A previous post is entitled:
The following transcript is part of a package of links appearing at the above-noted previous post regarding the Nov. 14, 2017 meeting at which the Etobicoke York Community Council unanimously adopted the Long Branch Character Guidelines.
Before the vote, on a motion regarding the Guidelines, two Councillors – Mark Grimes (Ward 6) and Sarah Doucette (Ward 13) – spoke. The current post is devoted to Councillor Grimes’s remarks.
I have missed a few words, here and there, in my transcript of remarks by Mark Grimes, as I was not able to hear them clearly. As well, given that it’s a transcript, some errors in any transcript may occur. When time permits in future, I will double-check it.
Remarks by Mark Grimes on Nov. 14, 2017, prior to vote on Guidelines motion
Councillor Grimes: Thank you, Councillor Crisanti.
So, I have a motion; I’d like to move that City Council request that the Long Branch Neighbourhood Character Guidelines adopted by Council be used by homebuilders, the community, City staff, Committees and Appeal Bodies to provide direction for the decision making as they develop plans, review applications in redevelopment or enhance the public realm.
And I’ll move the Staff recommendations on top of that. So this gives it a little more teeth.
I want to thank – to start off by thanking the members of the community – many of them came forward with these issues, starting years ago – we saw the Long Branch [Neighbourhood] Association formed out of this.
But I also want to thank City staff – Sabrina Salatino did a lot of work initially to get this going, [with] James [Parakh] and his team coming in.
Comments regarding Lake Shore, from 2003 on
But I tell you, in came in in ’03 and ’04, and you know we had kind of a stagnant boulevard on Lake Shore, like the lady deputant who moved in in the seventies [said], this was supposed to be the next Beaches in the West, which I hate that term, Long Branch was a very historic name, but we did the Avenues Study, which allows a six-storey, very European storefront.
We’re starting to see the fruits of that. Arvin Meritor across the street, where the Beer Store was, that was always contemplated – we took that out of the plan. We didn’t want to force that employment out but we saw that evolving, once Arvin Meritor left and, you know, Castrol’s there, we’re protecting them, but we saw that would eventually evolve.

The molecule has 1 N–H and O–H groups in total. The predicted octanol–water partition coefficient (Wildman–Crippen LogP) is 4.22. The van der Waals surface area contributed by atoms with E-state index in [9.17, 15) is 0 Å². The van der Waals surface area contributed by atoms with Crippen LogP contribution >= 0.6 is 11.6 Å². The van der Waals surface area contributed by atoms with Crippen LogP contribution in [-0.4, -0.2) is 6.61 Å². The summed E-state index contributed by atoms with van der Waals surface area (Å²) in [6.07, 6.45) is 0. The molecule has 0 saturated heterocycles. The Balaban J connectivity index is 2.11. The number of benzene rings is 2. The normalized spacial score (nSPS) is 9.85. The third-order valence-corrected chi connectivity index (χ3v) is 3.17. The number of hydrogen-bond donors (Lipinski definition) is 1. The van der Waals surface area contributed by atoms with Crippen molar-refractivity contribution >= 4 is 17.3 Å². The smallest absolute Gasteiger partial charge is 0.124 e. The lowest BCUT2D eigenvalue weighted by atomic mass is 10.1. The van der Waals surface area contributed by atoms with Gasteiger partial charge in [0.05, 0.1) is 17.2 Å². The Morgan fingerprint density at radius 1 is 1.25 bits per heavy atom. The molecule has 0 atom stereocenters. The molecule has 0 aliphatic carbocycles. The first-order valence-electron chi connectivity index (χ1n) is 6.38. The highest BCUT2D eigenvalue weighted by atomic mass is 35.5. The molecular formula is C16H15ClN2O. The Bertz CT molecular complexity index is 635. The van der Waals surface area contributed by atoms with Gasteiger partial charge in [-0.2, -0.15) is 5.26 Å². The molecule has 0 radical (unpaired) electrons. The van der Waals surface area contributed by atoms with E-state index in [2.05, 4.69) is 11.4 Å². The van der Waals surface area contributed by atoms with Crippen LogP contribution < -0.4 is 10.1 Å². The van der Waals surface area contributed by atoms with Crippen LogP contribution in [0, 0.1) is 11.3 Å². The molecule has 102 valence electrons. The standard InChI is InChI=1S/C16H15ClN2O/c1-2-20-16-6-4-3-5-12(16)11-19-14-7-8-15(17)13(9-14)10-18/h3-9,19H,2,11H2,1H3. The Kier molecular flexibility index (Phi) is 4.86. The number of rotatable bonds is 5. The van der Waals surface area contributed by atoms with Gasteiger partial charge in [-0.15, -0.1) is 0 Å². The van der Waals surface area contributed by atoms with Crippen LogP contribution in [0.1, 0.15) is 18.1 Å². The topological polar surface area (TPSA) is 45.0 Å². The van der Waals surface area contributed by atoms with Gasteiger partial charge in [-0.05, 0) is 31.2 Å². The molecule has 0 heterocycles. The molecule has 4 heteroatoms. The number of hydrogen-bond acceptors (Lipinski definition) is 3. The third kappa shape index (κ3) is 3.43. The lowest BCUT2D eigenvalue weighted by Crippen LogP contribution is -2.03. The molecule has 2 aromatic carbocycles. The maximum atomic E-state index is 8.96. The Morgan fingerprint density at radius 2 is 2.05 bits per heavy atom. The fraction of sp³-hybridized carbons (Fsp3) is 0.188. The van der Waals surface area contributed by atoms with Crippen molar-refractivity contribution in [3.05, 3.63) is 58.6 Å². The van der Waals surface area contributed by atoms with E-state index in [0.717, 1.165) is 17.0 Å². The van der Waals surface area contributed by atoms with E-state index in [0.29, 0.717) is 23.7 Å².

Through that – you see the new buildings coming in, the new retail; you heard somebody [that is, a deputant] talking about the new restaurants and shops, which people are screaming for, so we’re starting to see the fruits of Lake Shore.
But we were under siege, in Long Branch. And I tell you, there are not a lot of people lining up, at my office, in favour of lot-splitting.
There was a couple of deputants today, that do live in the community, and they’ve lived there, they’ve lived there for a long time, they’re moving forward with their [unclear].
I’m not ani-development, but we were under siege.
So, what would happen, it would go to the Committee of Adjustment. Sometimes, it would go through. We’d appeal at the OMB, and some we’d win, and some we’d lose.
What we started to do, after you sent letters to the Committee of Adjustment, the community got organized.
You’d go to the Committee of Adjustment, and they would send it back for a public consultation. We had successes with that. When the developer sat down with the community, there were some wins – not all the time. But I think these Guidelines will give us a little bit more than that.
But, you know, developers coming in, hacking out these 100-year-old trees – and, there’s good developers and bad developers, but, you know, I’m not representing the developers.
If they’re coming in and hacking out, you know – and this fired up the community. And, they were ticked off, to put it mildly.
So, I asked Planning to look at this, and I think Councillor Filion is going through the same problems I’m having – but again, this was something that forward, and I know a lot of these Councillors here go to the Committee of Adjustment, and I don’t have a lot of letters to support sever these lots.
I have six, seven – sometimes 50 names – opposed to a lot-split, building two houses.
So, I represent the community, and that is what they asked for. I brought this forward.
I know some people aren’t happy with it, but I think this is the will I have, when I have six, seven people every time, on a lot split – there are neighbours, direct neighbours, who send letters to me. That’s who I represent.
So, I want to thank Planning staff for bringing this forward, and I ask for your support, and I ask for a recorded vote.
Councillor Crisanti: Okay. So we have a request for a recorded vote. Oh. Another speaker. Councillor Doucette. [Her remarks will be the subject of the next transcript, in a separate post.\
[End of transcript featuring Councillor Grimes]
Note regarding transcripts
In posting the transcript of any speaker, I am reporting the words that were said, period.
The posting of a transcript, including for each of the deputants, does not imply a statement, one way or another, about the accuracy or validity of its contents.
The latter features are matters for each reader to assess, using fact-checking or any other means of analysis, as she or he deems appropriate.
As well, given that it’s a transcript, some errors in any transcript may occur; the source for the transcript, in the event you want to check for errors yourself, is at the Nov. 14, 2018 YouTube video, Part 2 and Part 3.